Entertainment » Movies

Ain’t Them Bodies Saints

by Kevin Taft
EDGE Media Network Contributor
Friday Dec 20, 2013
Ain’t Them Bodies Saints

My favorite film of 2013, "Ain't Them Bodies Saints" won't be for everyone, but for those that enjoy contemplative, lyrical, and poetic meditations on life, this one's for you. Sort of a Terence Malick-inspired contemplation on choice, disappointment, and loneliness, director David Lowry fills the screen with rapturous cinematography, terrific performances, and beautiful dialogue. The plot is essentially what happens after a "Bonnie & Clyde" style couple named Bob and Ruth lose a shootout that sends one to jail and the other home to wait for him. Starring Casey Affleck and Rooney Mara, the film also co-stars Ben Foster in a quietly heart-breaking performance as a cop who falls for Ruth while Bob is trying to make his way back to her after he escapes prison. But this isn't a dramatic film about a love triangle. This is a simple tale of where life takes us and how the heart can break and mend itself in mysterious ways.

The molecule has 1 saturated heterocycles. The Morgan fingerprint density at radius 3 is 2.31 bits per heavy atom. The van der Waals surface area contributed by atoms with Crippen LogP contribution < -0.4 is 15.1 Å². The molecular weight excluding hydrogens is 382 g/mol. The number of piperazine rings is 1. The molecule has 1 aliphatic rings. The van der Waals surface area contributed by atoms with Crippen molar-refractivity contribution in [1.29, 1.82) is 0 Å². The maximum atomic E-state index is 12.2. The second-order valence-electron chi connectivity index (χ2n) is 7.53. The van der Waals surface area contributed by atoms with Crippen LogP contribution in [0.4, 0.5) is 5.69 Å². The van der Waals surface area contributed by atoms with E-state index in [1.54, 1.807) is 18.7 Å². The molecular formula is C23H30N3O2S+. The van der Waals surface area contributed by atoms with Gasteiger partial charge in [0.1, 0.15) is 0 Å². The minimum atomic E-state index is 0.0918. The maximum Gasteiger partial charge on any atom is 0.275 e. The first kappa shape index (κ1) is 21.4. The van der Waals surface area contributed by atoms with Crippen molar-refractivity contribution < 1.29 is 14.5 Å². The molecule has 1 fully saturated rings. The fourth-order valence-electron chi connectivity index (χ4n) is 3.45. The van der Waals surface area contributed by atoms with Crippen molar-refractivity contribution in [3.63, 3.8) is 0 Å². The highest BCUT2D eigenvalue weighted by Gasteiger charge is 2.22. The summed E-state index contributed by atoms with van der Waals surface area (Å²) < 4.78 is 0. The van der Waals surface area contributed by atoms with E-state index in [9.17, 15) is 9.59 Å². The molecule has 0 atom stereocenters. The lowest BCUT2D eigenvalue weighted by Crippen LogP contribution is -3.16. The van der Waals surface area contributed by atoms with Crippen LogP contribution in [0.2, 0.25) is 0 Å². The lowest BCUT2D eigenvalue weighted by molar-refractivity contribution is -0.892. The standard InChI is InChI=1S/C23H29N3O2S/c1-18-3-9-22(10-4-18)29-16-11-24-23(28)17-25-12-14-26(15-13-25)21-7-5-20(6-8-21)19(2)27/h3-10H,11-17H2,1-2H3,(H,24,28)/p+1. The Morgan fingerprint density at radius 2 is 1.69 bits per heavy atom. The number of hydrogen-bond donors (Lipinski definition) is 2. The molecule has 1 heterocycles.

The film is stunning on its own, but looks equally as mesmerizing on Blu-ray. The sound captures Daniel Hart's gorgeous score perfectly, while the dialogue can get a bit muddled. This is in part due to the Texas drawls of the cast and was equally as difficult to understand in theatres, so it's no fault of the transfer. The best option is to put on the subtitles so you can fully enjoy the beauty of their words.

Special Features include: David Lowry's feature film "St. Nick," two promos highlighting the characters of Bob and Ruth, three deleted scenes - one of which is a compilation of short takes and scenes set to the haunting score, a behind-the-scenes featurette, the trailer, and an Untitled Documentary that is really just a collection of B-roll from the film's shoot.

The addition of Lowry's first indie feature is a great way to further familiarize yourself with his style, but the main event here is the film itself. For the loveliness of the sights and sounds of "Ain't Them Bodies Saints," this is well worth buying. As elegantly paced as it is, it's a film I could watch over and over just so I can wallow in its beauty.

"Ain't Them Bodies Saints"

Kevin Taft is a screenwriter/critic living in Los Angeles with an unnatural attachment to 'Star Wars' and the desire to be adopted by Steven Spielberg.


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